Gift Ideas For The Aspiring Executive

Executive ResumesSuccess Strategies

gift ideas for the aspiring executive
It can be a challenge to select a good gift for someone who is looking for a job or working on being promoted. We like our gifts to be things that delight and get used (at least that’s my goal in gift-giving) and the “executive gift” often is not in those categories. So what does an aspiring Santa do?

Research, Research, Research

There’s a reason that appearance is important, particularly in your career. People make snap judgments based on your appearance. They might be wrong about you, but if there’s no further relationship, then there’s no way to find out why the first impression was wrong. Because of this, gifts that help create and maintain the executive image are usually very welcome.
The challenge is that there is no single business uniform. Different industries and different geographic regions have different standards of “dress for success”. So if you are selecting a good gift for the aspiring executive, then you need to know what will be helpful. Here’s a list of suggestions:

  • high-quality jewelry — classic always works, but a unique piece can be perfect for making a statement. Think good watches, real gold cuff links, or tie pins and earrings, etc.
  • high-quality tie — yes, the tie can become a joke when Dad gets so many, but if ties are worn, good ties look good longer.
  • high-quality pen — any old ball-point pen can write, but a classy pen makes the writer feel like a million bucks.
  • high-quality portfolio or case — there will always be papers to lug around, so make it a career statement.
  • high-quality writing services — if they need help with resumes or job coaching, provide a way to get personalized assistance from a professional.

Do you notice the theme? A status symbol is an investment tool. High-quality stuff has a reputation for a reason. Because it is well made, it lasts a long time. The people your aspiring executive wants to join are wearing or using high-quality stuff, so giving a gift that helps them fit in is perfect.

How Creative Can A Work Wardrobe Be?

Career & Workplace

how creative can a work wardrobe be?
It was interesting to see the comments on Anna Akbari’s DailyWorth post. “Don’t Dress for the Job You Want” is a statement that seems to fly in the face of the general consensus on working wardrobes. But she does make some good points to consider when dressing to express yourself instead of your position:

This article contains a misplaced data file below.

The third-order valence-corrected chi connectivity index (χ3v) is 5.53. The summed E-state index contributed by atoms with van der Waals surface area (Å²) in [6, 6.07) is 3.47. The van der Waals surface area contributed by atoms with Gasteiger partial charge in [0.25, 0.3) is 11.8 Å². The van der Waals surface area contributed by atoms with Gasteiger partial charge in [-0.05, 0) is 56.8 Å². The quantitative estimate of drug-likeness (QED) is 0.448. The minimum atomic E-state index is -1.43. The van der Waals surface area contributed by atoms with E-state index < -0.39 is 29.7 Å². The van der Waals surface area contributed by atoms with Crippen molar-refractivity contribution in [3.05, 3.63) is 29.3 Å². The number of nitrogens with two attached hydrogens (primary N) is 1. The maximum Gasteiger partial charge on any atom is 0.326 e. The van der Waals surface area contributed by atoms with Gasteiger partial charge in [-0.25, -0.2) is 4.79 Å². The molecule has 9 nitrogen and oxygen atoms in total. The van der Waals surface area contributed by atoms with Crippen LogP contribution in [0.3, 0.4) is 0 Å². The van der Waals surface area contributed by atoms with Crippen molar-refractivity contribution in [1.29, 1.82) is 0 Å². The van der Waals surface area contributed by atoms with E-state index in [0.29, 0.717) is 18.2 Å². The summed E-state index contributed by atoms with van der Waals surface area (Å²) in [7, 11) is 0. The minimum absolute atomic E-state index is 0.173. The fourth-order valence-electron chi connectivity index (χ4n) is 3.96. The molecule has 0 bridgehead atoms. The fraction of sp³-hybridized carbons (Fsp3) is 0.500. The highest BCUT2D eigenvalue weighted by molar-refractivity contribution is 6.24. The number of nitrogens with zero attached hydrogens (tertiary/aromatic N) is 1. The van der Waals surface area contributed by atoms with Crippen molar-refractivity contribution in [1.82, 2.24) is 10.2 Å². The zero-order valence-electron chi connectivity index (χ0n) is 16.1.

• demonstrate that you get it
  • connect with your audience
  • exude confidence

Context is Everything

Those first two points are a reminder that we work with other people. The way we dress does affect how others react to us, and it’s naive to insist it doesn’t matter. To quote Ms. Akbari, “demonstrating that you understand the unwritten dress codes and larger ethos of any given context is the first rule of successful self-presentation.”
You have to connect before you can communicate, and if everyone around you is wearing a “uniform”, it shows they are all part of the same group culture. Wearing at least part of that uniform, or wearing the uniform in an acceptably unique way, will be a signal that you belong even though you are a bit different. If you don’t care about the group, you don’t try to connect or get what they are about — and at that point, why are you working there? In an interview situation, why are you saying you want to work where you don’t get the group’s culture?
There are times when a unique status symbol is an investment tool, but it entirely depends on the group you are in. Cowboy boots communicate one thing in Dallas and a different thing in D.C., but there is more to the symbolism than identity. If those boots are high-quality and well-kept, the wearer is signalling confidence even if everyone else is in tied-up Oxfords. That confidence is important, because you need it however you dress. If wearing a unique item makes you feel more like “yourself” and gives you confidence, that’s good. But make sure you are respecting the context of your surroundings.